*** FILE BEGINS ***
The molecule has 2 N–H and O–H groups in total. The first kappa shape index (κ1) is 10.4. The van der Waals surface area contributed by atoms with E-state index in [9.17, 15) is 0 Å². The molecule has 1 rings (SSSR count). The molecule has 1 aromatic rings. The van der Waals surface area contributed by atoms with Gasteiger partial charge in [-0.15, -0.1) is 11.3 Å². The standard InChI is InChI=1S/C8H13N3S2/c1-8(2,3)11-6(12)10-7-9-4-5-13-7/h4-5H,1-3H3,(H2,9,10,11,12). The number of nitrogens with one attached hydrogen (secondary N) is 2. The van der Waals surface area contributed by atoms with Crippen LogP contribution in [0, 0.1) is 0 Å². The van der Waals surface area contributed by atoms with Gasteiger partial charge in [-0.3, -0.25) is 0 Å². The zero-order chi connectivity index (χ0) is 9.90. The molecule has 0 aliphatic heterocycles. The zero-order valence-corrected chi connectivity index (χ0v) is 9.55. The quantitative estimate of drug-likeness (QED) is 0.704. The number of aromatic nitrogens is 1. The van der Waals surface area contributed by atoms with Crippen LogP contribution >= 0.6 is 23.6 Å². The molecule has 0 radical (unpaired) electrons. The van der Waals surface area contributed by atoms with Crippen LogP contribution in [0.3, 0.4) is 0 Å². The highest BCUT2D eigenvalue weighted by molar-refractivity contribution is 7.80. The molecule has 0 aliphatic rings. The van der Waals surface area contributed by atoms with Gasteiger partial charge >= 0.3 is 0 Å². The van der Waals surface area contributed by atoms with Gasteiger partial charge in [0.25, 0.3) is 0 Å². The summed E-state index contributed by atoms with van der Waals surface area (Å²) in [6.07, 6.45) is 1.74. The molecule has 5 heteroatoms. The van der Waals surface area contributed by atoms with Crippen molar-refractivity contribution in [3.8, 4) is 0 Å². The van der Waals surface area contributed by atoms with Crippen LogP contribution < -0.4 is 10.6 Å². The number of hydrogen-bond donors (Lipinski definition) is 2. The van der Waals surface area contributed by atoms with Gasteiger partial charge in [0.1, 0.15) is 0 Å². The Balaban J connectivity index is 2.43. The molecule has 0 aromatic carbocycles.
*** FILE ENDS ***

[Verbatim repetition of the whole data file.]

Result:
The molecule has 2 N–H and O–H groups in total. The first kappa shape index (κ1) is 10.4. The van der Waals surface area contributed by atoms with E-state index in [9.17, 15) is 0 Å². The molecule has 1 rings (SSSR count). The molecule has 1 aromatic rings. The van der Waals surface area contributed by atoms with Gasteiger partial charge in [-0.15, -0.1) is 11.3 Å². The standard InChI is InChI=1S/C8H13N3S2/c1-8(2,3)11-6(12)10-7-9-4-5-13-7/h4-5H,1-3H3,(H2,9,10,11,12). The number of nitrogens with one attached hydrogen (secondary N) is 2. The van der Waals surface area contributed by atoms with Crippen LogP contribution in [0, 0.1) is 0 Å². The van der Waals surface area contributed by atoms with Gasteiger partial charge in [-0.3, -0.25) is 0 Å². The zero-order chi connectivity index (χ0) is 9.90. The molecule has 0 aliphatic heterocycles. The zero-order valence-corrected chi connectivity index (χ0v) is 9.55. The quantitative estimate of drug-likeness (QED) is 0.704. The number of aromatic nitrogens is 1. The van der Waals surface area contributed by atoms with Crippen LogP contribution >= 0.6 is 23.6 Å². The molecule has 0 radical (unpaired) electrons. The van der Waals surface area contributed by atoms with Crippen LogP contribution in [0.3, 0.4) is 0 Å². The highest BCUT2D eigenvalue weighted by molar-refractivity contribution is 7.80. The molecule has 0 aliphatic rings. The van der Waals surface area contributed by atoms with Gasteiger partial charge >= 0.3 is 0 Å². The van der Waals surface area contributed by atoms with Gasteiger partial charge in [0.25, 0.3) is 0 Å². The summed E-state index contributed by atoms with van der Waals surface area (Å²) in [6.07, 6.45) is 1.74. The molecule has 5 heteroatoms. The van der Waals surface area contributed by atoms with Crippen molar-refractivity contribution in [3.8, 4) is 0 Å². The van der Waals surface area contributed by atoms with Crippen LogP contribution < -0.4 is 10.6 Å². The number of hydrogen-bond donors (Lipinski definition) is 2. The van der Waals surface area contributed by atoms with Gasteiger partial charge in [0.1, 0.15) is 0 Å². The Balaban J connectivity index is 2.43. The molecule has 0 aromatic carbocycles.